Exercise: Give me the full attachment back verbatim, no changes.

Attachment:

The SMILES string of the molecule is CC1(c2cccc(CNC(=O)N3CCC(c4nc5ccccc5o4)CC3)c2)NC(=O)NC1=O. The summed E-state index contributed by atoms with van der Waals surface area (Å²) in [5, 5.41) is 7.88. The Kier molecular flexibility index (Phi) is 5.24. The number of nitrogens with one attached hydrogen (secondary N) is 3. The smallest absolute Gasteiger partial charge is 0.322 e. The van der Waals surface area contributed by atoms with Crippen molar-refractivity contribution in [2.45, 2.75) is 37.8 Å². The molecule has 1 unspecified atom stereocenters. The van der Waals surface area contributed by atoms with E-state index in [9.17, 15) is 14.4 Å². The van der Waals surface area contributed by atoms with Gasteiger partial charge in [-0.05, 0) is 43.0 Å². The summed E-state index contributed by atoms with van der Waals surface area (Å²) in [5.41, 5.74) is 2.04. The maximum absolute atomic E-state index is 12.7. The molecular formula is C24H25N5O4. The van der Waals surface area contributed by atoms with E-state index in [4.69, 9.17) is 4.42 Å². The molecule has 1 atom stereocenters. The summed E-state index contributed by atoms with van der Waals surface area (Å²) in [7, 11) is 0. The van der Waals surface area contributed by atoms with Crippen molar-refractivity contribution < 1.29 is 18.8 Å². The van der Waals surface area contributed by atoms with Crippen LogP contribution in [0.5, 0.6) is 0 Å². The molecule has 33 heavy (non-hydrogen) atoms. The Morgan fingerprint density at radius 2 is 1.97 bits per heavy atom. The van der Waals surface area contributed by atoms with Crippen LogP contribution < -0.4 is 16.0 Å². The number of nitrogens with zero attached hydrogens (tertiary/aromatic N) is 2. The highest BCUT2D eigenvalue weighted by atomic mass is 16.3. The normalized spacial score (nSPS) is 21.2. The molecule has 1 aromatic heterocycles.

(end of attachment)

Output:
The SMILES string of the molecule is CC1(c2cccc(CNC(=O)N3CCC(c4nc5ccccc5o4)CC3)c2)NC(=O)NC1=O. The summed E-state index contributed by atoms with van der Waals surface area (Å²) in [5, 5.41) is 7.88. The Kier molecular flexibility index (Phi) is 5.24. The number of nitrogens with one attached hydrogen (secondary N) is 3. The smallest absolute Gasteiger partial charge is 0.322 e. The van der Waals surface area contributed by atoms with Crippen molar-refractivity contribution in [2.45, 2.75) is 37.8 Å². The molecule has 1 unspecified atom stereocenters. The van der Waals surface area contributed by atoms with E-state index in [9.17, 15) is 14.4 Å². The van der Waals surface area contributed by atoms with Gasteiger partial charge in [-0.05, 0) is 43.0 Å². The summed E-state index contributed by atoms with van der Waals surface area (Å²) in [5.41, 5.74) is 2.04. The maximum absolute atomic E-state index is 12.7. The molecular formula is C24H25N5O4. The van der Waals surface area contributed by atoms with E-state index in [4.69, 9.17) is 4.42 Å². The molecule has 1 atom stereocenters. The summed E-state index contributed by atoms with van der Waals surface area (Å²) in [7, 11) is 0. The van der Waals surface area contributed by atoms with Crippen molar-refractivity contribution < 1.29 is 18.8 Å². The van der Waals surface area contributed by atoms with Crippen LogP contribution in [0.5, 0.6) is 0 Å². The molecule has 33 heavy (non-hydrogen) atoms. The Morgan fingerprint density at radius 2 is 1.97 bits per heavy atom. The van der Waals surface area contributed by atoms with Crippen LogP contribution < -0.4 is 16.0 Å². The number of nitrogens with zero attached hydrogens (tertiary/aromatic N) is 2. The highest BCUT2D eigenvalue weighted by atomic mass is 16.3. The normalized spacial score (nSPS) is 21.2. The molecule has 1 aromatic heterocycles.